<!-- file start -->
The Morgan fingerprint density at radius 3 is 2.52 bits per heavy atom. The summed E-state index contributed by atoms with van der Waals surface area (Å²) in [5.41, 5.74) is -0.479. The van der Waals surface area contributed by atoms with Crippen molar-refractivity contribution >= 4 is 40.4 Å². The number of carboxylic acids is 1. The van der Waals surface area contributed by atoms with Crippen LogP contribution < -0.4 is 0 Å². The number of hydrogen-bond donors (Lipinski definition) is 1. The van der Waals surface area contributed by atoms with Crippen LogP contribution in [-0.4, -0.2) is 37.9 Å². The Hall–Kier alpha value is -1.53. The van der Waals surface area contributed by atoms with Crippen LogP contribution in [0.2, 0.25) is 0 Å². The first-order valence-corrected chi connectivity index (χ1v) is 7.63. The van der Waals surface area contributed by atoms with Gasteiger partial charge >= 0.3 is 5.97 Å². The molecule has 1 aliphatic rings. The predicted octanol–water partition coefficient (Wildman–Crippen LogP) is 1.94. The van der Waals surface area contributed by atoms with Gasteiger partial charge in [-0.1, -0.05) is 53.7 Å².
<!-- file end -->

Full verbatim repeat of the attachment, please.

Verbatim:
The Morgan fingerprint density at radius 3 is 2.52 bits per heavy atom. The summed E-state index contributed by atoms with van der Waals surface area (Å²) in [5.41, 5.74) is -0.479. The van der Waals surface area contributed by atoms with Crippen molar-refractivity contribution >= 4 is 40.4 Å². The number of carboxylic acids is 1. The van der Waals surface area contributed by atoms with Crippen LogP contribution < -0.4 is 0 Å². The number of hydrogen-bond donors (Lipinski definition) is 1. The van der Waals surface area contributed by atoms with Crippen LogP contribution in [-0.4, -0.2) is 37.9 Å². The Hall–Kier alpha value is -1.53. The van der Waals surface area contributed by atoms with Crippen LogP contribution in [0.2, 0.25) is 0 Å². The first-order valence-corrected chi connectivity index (χ1v) is 7.63. The van der Waals surface area contributed by atoms with Gasteiger partial charge >= 0.3 is 5.97 Å². The molecule has 1 aliphatic rings. The predicted octanol–water partition coefficient (Wildman–Crippen LogP) is 1.94. The van der Waals surface area contributed by atoms with Gasteiger partial charge in [-0.1, -0.05) is 53.7 Å².